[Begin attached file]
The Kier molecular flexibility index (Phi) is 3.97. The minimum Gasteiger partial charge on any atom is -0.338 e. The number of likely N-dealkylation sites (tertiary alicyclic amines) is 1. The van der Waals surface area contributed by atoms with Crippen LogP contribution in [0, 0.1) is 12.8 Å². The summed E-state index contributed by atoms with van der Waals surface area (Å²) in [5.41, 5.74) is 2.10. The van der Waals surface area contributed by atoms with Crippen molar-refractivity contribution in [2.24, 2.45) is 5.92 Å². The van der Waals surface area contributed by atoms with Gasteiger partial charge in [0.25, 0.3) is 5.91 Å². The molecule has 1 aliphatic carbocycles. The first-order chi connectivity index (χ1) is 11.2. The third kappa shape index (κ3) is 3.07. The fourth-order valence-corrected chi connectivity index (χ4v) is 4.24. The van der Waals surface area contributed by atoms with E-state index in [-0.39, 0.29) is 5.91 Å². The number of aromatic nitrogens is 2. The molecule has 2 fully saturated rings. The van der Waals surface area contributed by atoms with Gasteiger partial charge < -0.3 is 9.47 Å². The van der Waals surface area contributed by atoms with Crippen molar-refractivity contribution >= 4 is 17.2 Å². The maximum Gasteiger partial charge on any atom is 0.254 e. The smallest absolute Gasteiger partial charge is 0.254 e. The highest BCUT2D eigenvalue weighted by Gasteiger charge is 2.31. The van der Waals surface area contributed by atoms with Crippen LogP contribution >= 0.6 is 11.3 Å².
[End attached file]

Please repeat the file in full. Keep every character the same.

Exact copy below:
The Kier molecular flexibility index (Phi) is 3.97. The minimum Gasteiger partial charge on any atom is -0.338 e. The number of likely N-dealkylation sites (tertiary alicyclic amines) is 1. The van der Waals surface area contributed by atoms with Crippen LogP contribution in [0, 0.1) is 12.8 Å². The summed E-state index contributed by atoms with van der Waals surface area (Å²) in [5.41, 5.74) is 2.10. The van der Waals surface area contributed by atoms with Crippen molar-refractivity contribution in [2.24, 2.45) is 5.92 Å². The van der Waals surface area contributed by atoms with Gasteiger partial charge in [0.25, 0.3) is 5.91 Å². The molecule has 1 aliphatic carbocycles. The first-order chi connectivity index (χ1) is 11.2. The third kappa shape index (κ3) is 3.07. The fourth-order valence-corrected chi connectivity index (χ4v) is 4.24. The van der Waals surface area contributed by atoms with E-state index in [-0.39, 0.29) is 5.91 Å². The number of aromatic nitrogens is 2. The molecule has 2 fully saturated rings. The van der Waals surface area contributed by atoms with Gasteiger partial charge < -0.3 is 9.47 Å². The van der Waals surface area contributed by atoms with Crippen molar-refractivity contribution >= 4 is 17.2 Å². The maximum Gasteiger partial charge on any atom is 0.254 e. The smallest absolute Gasteiger partial charge is 0.254 e. The highest BCUT2D eigenvalue weighted by Gasteiger charge is 2.31. The van der Waals surface area contributed by atoms with Crippen LogP contribution >= 0.6 is 11.3 Å².